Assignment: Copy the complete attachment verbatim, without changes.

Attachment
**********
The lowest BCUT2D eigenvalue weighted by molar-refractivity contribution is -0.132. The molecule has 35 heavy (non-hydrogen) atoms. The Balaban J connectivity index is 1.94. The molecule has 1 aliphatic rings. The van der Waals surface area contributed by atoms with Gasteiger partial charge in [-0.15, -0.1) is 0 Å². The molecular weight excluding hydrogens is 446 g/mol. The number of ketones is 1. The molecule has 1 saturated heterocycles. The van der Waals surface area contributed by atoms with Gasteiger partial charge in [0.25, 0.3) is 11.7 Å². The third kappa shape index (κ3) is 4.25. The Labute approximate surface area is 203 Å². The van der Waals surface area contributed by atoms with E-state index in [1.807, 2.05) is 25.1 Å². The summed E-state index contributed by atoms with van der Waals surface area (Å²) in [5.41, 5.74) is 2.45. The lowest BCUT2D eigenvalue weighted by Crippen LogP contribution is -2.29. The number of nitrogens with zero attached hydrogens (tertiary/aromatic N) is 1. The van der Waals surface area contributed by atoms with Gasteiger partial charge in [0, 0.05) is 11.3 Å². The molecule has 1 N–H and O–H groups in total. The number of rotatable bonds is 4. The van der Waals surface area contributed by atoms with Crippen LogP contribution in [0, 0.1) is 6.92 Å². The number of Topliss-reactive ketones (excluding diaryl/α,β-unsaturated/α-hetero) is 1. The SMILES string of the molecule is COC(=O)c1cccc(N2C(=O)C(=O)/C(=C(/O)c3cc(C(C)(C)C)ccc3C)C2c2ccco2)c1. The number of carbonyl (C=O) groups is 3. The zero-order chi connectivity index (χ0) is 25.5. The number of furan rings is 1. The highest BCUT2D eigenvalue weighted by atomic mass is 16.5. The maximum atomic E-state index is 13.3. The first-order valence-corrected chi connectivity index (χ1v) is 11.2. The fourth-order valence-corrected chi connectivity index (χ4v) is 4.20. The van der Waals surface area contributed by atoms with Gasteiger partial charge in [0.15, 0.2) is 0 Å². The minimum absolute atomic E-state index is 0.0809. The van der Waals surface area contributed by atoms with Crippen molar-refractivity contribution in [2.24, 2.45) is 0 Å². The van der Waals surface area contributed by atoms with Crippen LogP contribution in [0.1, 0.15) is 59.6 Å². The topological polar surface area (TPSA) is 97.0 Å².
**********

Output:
The lowest BCUT2D eigenvalue weighted by molar-refractivity contribution is -0.132. The molecule has 35 heavy (non-hydrogen) atoms. The Balaban J connectivity index is 1.94. The molecule has 1 aliphatic rings. The van der Waals surface area contributed by atoms with Gasteiger partial charge in [-0.15, -0.1) is 0 Å². The molecular weight excluding hydrogens is 446 g/mol. The number of ketones is 1. The molecule has 1 saturated heterocycles. The van der Waals surface area contributed by atoms with Gasteiger partial charge in [0.25, 0.3) is 11.7 Å². The third kappa shape index (κ3) is 4.25. The Labute approximate surface area is 203 Å². The van der Waals surface area contributed by atoms with E-state index in [1.807, 2.05) is 25.1 Å². The summed E-state index contributed by atoms with van der Waals surface area (Å²) in [5.41, 5.74) is 2.45. The lowest BCUT2D eigenvalue weighted by Crippen LogP contribution is -2.29. The number of nitrogens with zero attached hydrogens (tertiary/aromatic N) is 1. The van der Waals surface area contributed by atoms with Gasteiger partial charge in [0, 0.05) is 11.3 Å². The molecule has 1 N–H and O–H groups in total. The number of rotatable bonds is 4. The van der Waals surface area contributed by atoms with Crippen LogP contribution in [0, 0.1) is 6.92 Å². The number of Topliss-reactive ketones (excluding diaryl/α,β-unsaturated/α-hetero) is 1. The SMILES string of the molecule is COC(=O)c1cccc(N2C(=O)C(=O)/C(=C(/O)c3cc(C(C)(C)C)ccc3C)C2c2ccco2)c1. The number of carbonyl (C=O) groups is 3. The zero-order chi connectivity index (χ0) is 25.5. The number of furan rings is 1. The highest BCUT2D eigenvalue weighted by atomic mass is 16.5. The maximum atomic E-state index is 13.3. The first-order valence-corrected chi connectivity index (χ1v) is 11.2. The fourth-order valence-corrected chi connectivity index (χ4v) is 4.20. The van der Waals surface area contributed by atoms with Gasteiger partial charge in [0.15, 0.2) is 0 Å². The minimum absolute atomic E-state index is 0.0809. The van der Waals surface area contributed by atoms with Crippen molar-refractivity contribution in [2.24, 2.45) is 0 Å². The van der Waals surface area contributed by atoms with Crippen LogP contribution in [0.1, 0.15) is 59.6 Å². The topological polar surface area (TPSA) is 97.0 Å².